Top fermenting yeastOnce fermentation seems to have stopped (I gave mine a generous month), you’ll have a nice thick layer of debris on the bottom of the bucket with cider above it.  Now it’s time to ‘rack’ the cider into demijohns for bulk conditioning.  When I opened the bucket, I found rather an alarming-looking layer of yeast floating on the surface of the cider.  I can only assume that this was a wild, top-fermenting yeast strain, as it seems to have done nothing awful to the cider so far!

Clean and sterilise your equipment (demijohns, syphon, stoppers & airlocks) carefully this time, following the directions on your steriliser.  Now the cider has fermented you risk accidentally making cider vinegar if acetobacter bacteria were to get in.  It’s also important to avoid introducing oxygen into the cider at this stage – acetobacter need oxygen to make vinegar from alcohol, so even if there’s some contamination they’ll struggle to get going if the cider stays free of air.  Syphon carefully, keeping the outlet of the syphon below the level of the liquid and avoiding introducing bubbles.  Then fit your stoppers and airlocks and put the cider in a cool dark place to mature for a few months before bottling. Keep an occasional eye on your airlocks to make sure they’re not drying out.  I expect to leave mine in the demijohns until spring, and will then bottle into champagne bottles with a bit of priming sugar to make sparkling cider.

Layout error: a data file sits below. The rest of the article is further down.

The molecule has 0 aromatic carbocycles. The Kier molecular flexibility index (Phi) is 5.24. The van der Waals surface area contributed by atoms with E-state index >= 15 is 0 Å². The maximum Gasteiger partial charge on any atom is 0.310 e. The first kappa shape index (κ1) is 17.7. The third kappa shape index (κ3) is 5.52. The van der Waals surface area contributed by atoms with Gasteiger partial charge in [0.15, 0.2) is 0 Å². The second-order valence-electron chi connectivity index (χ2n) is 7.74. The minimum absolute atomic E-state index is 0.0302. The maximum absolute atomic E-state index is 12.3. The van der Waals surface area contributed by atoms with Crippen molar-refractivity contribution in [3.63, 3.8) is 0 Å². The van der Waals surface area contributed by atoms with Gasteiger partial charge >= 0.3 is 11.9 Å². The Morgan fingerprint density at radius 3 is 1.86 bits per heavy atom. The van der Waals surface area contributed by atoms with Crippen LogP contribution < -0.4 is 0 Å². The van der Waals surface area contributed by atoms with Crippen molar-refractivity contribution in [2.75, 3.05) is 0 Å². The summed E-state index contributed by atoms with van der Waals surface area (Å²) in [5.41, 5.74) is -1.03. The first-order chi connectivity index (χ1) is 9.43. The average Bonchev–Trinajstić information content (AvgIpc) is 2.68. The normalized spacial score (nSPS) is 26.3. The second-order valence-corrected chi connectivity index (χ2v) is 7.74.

Filled demijohnsWe had a couple of pints more cider than fitted in the demijohns, and it would have been inconceivable to waste it – I can report that it is, already at this stage, definitely cider.  It’s a bit rough around the edges with quite a hard tannin that hopefully will mellow a bit with maturation, but has a lovely fresh apple aroma and definitely shows promise!

If you’re going to try it, I would recommend having a bit more of a read about the process before you start.  Some of my favourite books on home-brewing are listed in the library.

And if all that seems a bit complicated and labour-intensive, I’ll give you my directions for the quickest and easiest (and remarkably tasty!) home-brewed cider in the world very soon!

Hard Pressed – making real cider, the old fashioned way

Apple harvestAt the end of October, a lovely holiday in Cornwall yielded an unexpected bonus – three sacks of apples from the orchard where we stayed.  There was only one thing to do – make cider!  Only one problem – I didn’t have a cider press.  We’ve been faffing about building one for the last couple of years, but hadn’t got round to it.  A bit of pleading and cajoling later, and I’d managed to score a brand new apple press for an early Christmas present – what a result!

Ben's Red applesOf course, apples don’t just press themselves.  Real cider making – unlike most of the country skills in this blog – is time consuming (and good exercise!).  Set aside a nice sunny autumn day, and if you can talk some friends into coming around to help, so much the better.

For an idea of how much apple juice you’re likely to produce, we got a yield of just over a gallon per bag of apples – the bags are the sort you buy logs in.  It’s possible that with more practice and different equipment we may have done slightly better, but I doubt there was much waste.

As well as apples – lots of apples, all different sorts if possible – you will require:

  • a cider press – bought or home-built